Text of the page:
Haynes Johnson, an appreciation

An appreciation of Haynes Johnson by Eric Newton, Knight Foundation’s senior adviser to the president. Johnson, a legendary political reporter who spent the past 15 years of his long career as the Knight Chair in Public Affairs Journalism at the University of Maryland, died Friday, May 24, 2013.

Haynes was not just the best of the old school but of any school, a shoe-leather reporter before most of today’s reporters were born, a giant in political journalism whose work shaped the nation, a devoted teacher who went out the way he wanted to, working to the end.

He was a Washington Post powerhouse, a frequent best-selling author, a TV analyst and a Pulitzer Prize winner for his civil rights coverage. But in the decade I worked with him, I never heard anyone call him anything but Haynes.  His work took him to the top of America. But he was always down-to-earth.  This week was no exception. Not quite 82 years old, he finished the semester at the Philip Merrill College of Journalism. On Monday, he went to graduation ceremonies. But by Friday he was dead.

Many will cover the details of his career. I’d like to focus on Haynes the professor. Haynes was a Knight Chair, holder of one of only two dozen such positions across the country. As such, he wrote us every year about his activities and thoughts about journalism.

Last year, he taught a class on presidential elections, using multimedia tools to show how they’d changed in the more than half-century since he’d become a reporter. His students looked critically at the coverage, comparing the 2012 treatment of issues such as race to the elections of the 1960s.

Excerpts from his final report to the Knight Foundation:

“I believe that journalism has become drastically focused on sensationalism in its reporting. Unfortunately, during the presidential campaign this issue was present … my students wrote about [it]  extensively. That said, there are many great talents thriving in the field, which is what excites me the most. Seeing young reporters practicing traditional news values and developing great skills in engaging the public is a hopeful perspective.”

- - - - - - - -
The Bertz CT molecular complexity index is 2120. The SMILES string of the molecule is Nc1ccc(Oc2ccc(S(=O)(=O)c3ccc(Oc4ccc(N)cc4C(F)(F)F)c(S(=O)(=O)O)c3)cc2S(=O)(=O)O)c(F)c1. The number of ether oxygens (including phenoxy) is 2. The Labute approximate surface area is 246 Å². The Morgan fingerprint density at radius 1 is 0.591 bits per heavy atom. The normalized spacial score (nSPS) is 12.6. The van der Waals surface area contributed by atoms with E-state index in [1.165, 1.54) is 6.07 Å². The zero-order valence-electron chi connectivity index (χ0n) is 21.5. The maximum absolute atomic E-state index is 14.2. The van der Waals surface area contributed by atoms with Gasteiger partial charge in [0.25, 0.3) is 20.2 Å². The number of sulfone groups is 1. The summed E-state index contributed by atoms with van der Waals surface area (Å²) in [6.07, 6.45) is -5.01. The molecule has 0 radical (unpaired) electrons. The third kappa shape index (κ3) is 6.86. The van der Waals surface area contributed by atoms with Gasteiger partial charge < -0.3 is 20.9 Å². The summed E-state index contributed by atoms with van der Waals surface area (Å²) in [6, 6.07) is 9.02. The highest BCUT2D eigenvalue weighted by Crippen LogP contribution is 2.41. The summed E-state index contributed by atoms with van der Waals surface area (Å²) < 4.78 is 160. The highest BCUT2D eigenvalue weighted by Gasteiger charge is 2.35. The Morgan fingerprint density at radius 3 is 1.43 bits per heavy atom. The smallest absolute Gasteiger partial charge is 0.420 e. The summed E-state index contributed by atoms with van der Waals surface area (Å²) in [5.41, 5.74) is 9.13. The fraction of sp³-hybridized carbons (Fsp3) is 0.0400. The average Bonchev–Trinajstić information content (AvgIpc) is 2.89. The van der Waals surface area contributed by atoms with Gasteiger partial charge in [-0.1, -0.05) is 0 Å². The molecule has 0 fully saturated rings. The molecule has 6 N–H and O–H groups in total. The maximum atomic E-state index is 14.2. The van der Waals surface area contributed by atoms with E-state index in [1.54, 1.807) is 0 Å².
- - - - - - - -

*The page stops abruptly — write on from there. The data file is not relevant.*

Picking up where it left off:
The most important factor in my classes is to have students discuss issues as if we were running a newspaper. … Journalism students here at the University of Maryland … apply what they’ve learned in the classroom to real-world reporting scenarios, often working beside and in competition with professional journalists.”

“During the presidential election I realized how young reporters such as my students are using social media. Ignoring these significant changes will isolate those who are not skilled in new media. I find that traditional news values can only be respected if journalism schools integrate those values with new news reporting skills.”

Haynes was born in 1931, when the hot new media technology was radio. He adapted and thrived through television, the internet and social media.

Most journalists would be happy with one best-selling book, never mind winning a Pulitzer for civil rights reporting that helped change a nation. But it wasn’t enough for Haynes. He had six best sellers. And in winning that Pulitzer he became the first journalist in history to be a second generation winner, following his father, Malcolm Johnson, whose New York Sun series later became the movie On the Waterfront.

It boggles the mind to imagine what our communities and our lives would be like if every journalist could be that good.

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